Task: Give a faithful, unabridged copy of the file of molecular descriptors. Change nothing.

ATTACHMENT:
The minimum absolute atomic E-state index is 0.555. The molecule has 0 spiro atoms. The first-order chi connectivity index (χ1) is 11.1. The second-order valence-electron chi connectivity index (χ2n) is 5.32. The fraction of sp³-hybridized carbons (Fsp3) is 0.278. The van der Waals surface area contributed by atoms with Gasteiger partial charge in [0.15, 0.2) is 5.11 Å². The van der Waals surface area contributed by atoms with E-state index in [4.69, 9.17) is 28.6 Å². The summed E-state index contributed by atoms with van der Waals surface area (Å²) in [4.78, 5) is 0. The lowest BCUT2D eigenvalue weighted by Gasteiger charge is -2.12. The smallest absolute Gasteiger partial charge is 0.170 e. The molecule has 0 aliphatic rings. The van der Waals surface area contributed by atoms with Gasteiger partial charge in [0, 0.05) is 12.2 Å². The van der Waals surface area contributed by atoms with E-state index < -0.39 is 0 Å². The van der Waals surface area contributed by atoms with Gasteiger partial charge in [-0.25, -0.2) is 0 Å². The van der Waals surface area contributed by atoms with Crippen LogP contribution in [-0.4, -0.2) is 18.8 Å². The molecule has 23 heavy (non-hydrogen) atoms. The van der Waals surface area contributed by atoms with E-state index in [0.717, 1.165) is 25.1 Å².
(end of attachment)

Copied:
The minimum absolute atomic E-state index is 0.555. The molecule has 0 spiro atoms. The first-order chi connectivity index (χ1) is 11.1. The second-order valence-electron chi connectivity index (χ2n) is 5.32. The fraction of sp³-hybridized carbons (Fsp3) is 0.278. The van der Waals surface area contributed by atoms with Gasteiger partial charge in [0.15, 0.2) is 5.11 Å². The van der Waals surface area contributed by atoms with E-state index in [4.69, 9.17) is 28.6 Å². The summed E-state index contributed by atoms with van der Waals surface area (Å²) in [4.78, 5) is 0. The lowest BCUT2D eigenvalue weighted by Gasteiger charge is -2.12. The smallest absolute Gasteiger partial charge is 0.170 e. The molecule has 0 aliphatic rings. The van der Waals surface area contributed by atoms with Gasteiger partial charge in [0, 0.05) is 12.2 Å². The van der Waals surface area contributed by atoms with E-state index < -0.39 is 0 Å². The van der Waals surface area contributed by atoms with Gasteiger partial charge in [-0.25, -0.2) is 0 Å². The van der Waals surface area contributed by atoms with Crippen LogP contribution in [-0.4, -0.2) is 18.8 Å². The molecule has 23 heavy (non-hydrogen) atoms. The van der Waals surface area contributed by atoms with E-state index in [0.717, 1.165) is 25.1 Å².